Suzette Grillot hosts the program from Puebla, Mexico, and shares her thoughts on the colonial city with University of Oklahoma Spanish literature historian Luis Cortest.
Later, a conversation with Pakistan analysts and scholars Joshua White and Shamyla Chaudry about how the country's burgeoning, educated youth population and how various religious and militant groups pose distinct policy concerns for the South Asian nuclear power and the United States.
Listen to Suzette Grillot's conversation with Joshua White and Shamyla Chaudry.
Pakistan’s burgeoning, educated youth population and various religious and militant groups pose distinct policy concerns for the South Asian nuclear power and the United States, say analysts and scholars Joshua White and Shamyla Chaudry.
Originally published on Tue August 20, 2013 7:59 am
The indictment Tuesday of former Pakistani President and army chief Pervez Musharraf on murder charges connected to the 2007 assassination of former Prime Minister Benazir Bhutto is an unprecedented exercise of power by a civilian court in a country long dominated by the nation's military, NPR's Abdul Sattar reports from Islamabad.
Suzette Grillot and Rebecca Cruise discuss the cargo ship stopped in Panama on its way to North Korea with missiles and fighter jets on board, and Pakistani women’s education activist Malala Yousafzai’s speech before the United Nations.
United Nations Secretary-General Ban Ki-moon (right) meets with Malala Yousafzai (center) on July 12, 2013. The Secretary-General presented her with a leather-bound copy of the United Nations Charter, which normally is given only to heads of state.
Earlier this week Pakistani Taliban commander Adnan Rasheed wrote a letter to 16-year-old women’s education activist Malala Yousafzai saying he wished the October 2012 attack on her life hadn’t happened.
The letter came shortly after Yousafzai’s July 12 speech before the United Nations, where she said the attack gave her a renewed sense of strength, power and courage.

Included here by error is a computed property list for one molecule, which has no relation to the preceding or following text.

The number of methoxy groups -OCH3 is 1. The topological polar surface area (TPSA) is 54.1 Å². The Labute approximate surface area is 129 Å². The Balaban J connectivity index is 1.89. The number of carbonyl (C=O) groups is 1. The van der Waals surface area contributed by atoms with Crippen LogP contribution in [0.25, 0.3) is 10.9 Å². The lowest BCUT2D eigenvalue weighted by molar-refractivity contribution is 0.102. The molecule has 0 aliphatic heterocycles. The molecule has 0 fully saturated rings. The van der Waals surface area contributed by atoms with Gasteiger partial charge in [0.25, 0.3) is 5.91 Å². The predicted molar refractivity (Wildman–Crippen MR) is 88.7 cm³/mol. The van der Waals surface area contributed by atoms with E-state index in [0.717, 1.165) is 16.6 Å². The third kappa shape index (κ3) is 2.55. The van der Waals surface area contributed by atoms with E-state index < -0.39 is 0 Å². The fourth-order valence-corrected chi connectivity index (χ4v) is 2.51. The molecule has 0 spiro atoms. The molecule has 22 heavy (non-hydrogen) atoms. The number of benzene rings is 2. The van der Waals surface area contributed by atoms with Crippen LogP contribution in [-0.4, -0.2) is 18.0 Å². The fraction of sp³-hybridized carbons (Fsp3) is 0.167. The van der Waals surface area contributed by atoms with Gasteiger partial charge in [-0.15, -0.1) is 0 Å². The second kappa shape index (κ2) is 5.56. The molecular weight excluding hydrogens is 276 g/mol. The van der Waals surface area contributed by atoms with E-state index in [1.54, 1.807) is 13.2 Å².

“The attack on her was not in response to her support for girls' education, but because she was critical of the Taliban,” says Suzette Grillot, the Dean of the University of Oklahoma’s College of International Studies. “He encourages her to come back to Pakistan and pick up her pen in the name of Islam.”
Amb. Cynthia Schneider's interview with Suzette Grillot and Joshua Landis
While serving as the U.S. Ambassador to the Netherlands in 2001, Cynthia Schneider used Hollywood to approach sensitive drug issues between American and Dutch officials.
Schneider invited embassy staffers focusing on drugs, and their counterparts in the Dutch Ministry of Justice, to a screening of Steven Soderbergh’s Oscar-winning film Traffic.
“It's a very powerful film that shows the intricacies of drug trafficking, and really shows how complicated it is,” Schneider says. “That was a fantastic experience because it kind of leveled the playing ground, and after seeing that film together we were able to have the most honest, direct conversation that we ever had, and really make progress.”